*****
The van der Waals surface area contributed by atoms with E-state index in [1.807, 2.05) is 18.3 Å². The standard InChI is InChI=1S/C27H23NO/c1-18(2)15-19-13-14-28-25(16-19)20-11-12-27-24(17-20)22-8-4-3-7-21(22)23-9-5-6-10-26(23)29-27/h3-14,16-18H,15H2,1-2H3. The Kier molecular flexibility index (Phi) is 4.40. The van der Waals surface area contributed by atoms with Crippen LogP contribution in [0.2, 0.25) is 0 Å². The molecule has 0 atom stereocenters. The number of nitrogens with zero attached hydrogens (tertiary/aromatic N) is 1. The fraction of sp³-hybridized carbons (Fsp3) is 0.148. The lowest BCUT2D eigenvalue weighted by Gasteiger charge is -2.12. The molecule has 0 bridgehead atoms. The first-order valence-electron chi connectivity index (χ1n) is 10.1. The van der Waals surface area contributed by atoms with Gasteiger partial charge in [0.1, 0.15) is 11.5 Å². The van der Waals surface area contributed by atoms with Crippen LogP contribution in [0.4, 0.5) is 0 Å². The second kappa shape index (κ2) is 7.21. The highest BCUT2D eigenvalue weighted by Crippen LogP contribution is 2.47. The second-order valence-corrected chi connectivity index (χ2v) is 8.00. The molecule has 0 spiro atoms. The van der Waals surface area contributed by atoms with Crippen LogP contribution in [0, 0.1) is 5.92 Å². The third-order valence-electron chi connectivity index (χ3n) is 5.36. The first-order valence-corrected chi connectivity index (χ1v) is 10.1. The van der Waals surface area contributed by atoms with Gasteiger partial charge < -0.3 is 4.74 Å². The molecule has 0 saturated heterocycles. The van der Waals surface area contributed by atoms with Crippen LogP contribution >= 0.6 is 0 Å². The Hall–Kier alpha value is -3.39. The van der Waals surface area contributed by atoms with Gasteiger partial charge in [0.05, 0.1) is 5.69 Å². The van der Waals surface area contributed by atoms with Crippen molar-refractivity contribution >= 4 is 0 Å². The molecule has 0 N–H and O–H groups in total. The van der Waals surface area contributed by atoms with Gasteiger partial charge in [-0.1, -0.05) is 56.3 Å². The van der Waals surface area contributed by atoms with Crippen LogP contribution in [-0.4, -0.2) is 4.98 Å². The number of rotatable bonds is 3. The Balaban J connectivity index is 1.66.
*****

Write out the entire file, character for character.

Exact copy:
The van der Waals surface area contributed by atoms with E-state index in [1.807, 2.05) is 18.3 Å². The standard InChI is InChI=1S/C27H23NO/c1-18(2)15-19-13-14-28-25(16-19)20-11-12-27-24(17-20)22-8-4-3-7-21(22)23-9-5-6-10-26(23)29-27/h3-14,16-18H,15H2,1-2H3. The Kier molecular flexibility index (Phi) is 4.40. The van der Waals surface area contributed by atoms with Crippen LogP contribution in [0.2, 0.25) is 0 Å². The molecule has 0 atom stereocenters. The number of nitrogens with zero attached hydrogens (tertiary/aromatic N) is 1. The fraction of sp³-hybridized carbons (Fsp3) is 0.148. The lowest BCUT2D eigenvalue weighted by Gasteiger charge is -2.12. The molecule has 0 bridgehead atoms. The first-order valence-electron chi connectivity index (χ1n) is 10.1. The van der Waals surface area contributed by atoms with Gasteiger partial charge in [0.1, 0.15) is 11.5 Å². The van der Waals surface area contributed by atoms with Crippen LogP contribution in [0.4, 0.5) is 0 Å². The second kappa shape index (κ2) is 7.21. The highest BCUT2D eigenvalue weighted by Crippen LogP contribution is 2.47. The second-order valence-corrected chi connectivity index (χ2v) is 8.00. The molecule has 0 spiro atoms. The van der Waals surface area contributed by atoms with Crippen LogP contribution in [0, 0.1) is 5.92 Å². The third-order valence-electron chi connectivity index (χ3n) is 5.36. The first-order valence-corrected chi connectivity index (χ1v) is 10.1. The van der Waals surface area contributed by atoms with Gasteiger partial charge < -0.3 is 4.74 Å². The molecule has 0 saturated heterocycles. The van der Waals surface area contributed by atoms with Crippen LogP contribution >= 0.6 is 0 Å². The Hall–Kier alpha value is -3.39. The van der Waals surface area contributed by atoms with Gasteiger partial charge in [0.05, 0.1) is 5.69 Å². The van der Waals surface area contributed by atoms with Crippen molar-refractivity contribution >= 4 is 0 Å². The molecule has 0 N–H and O–H groups in total. The van der Waals surface area contributed by atoms with Gasteiger partial charge in [-0.1, -0.05) is 56.3 Å². The van der Waals surface area contributed by atoms with Crippen LogP contribution in [-0.4, -0.2) is 4.98 Å². The number of rotatable bonds is 3. The Balaban J connectivity index is 1.66.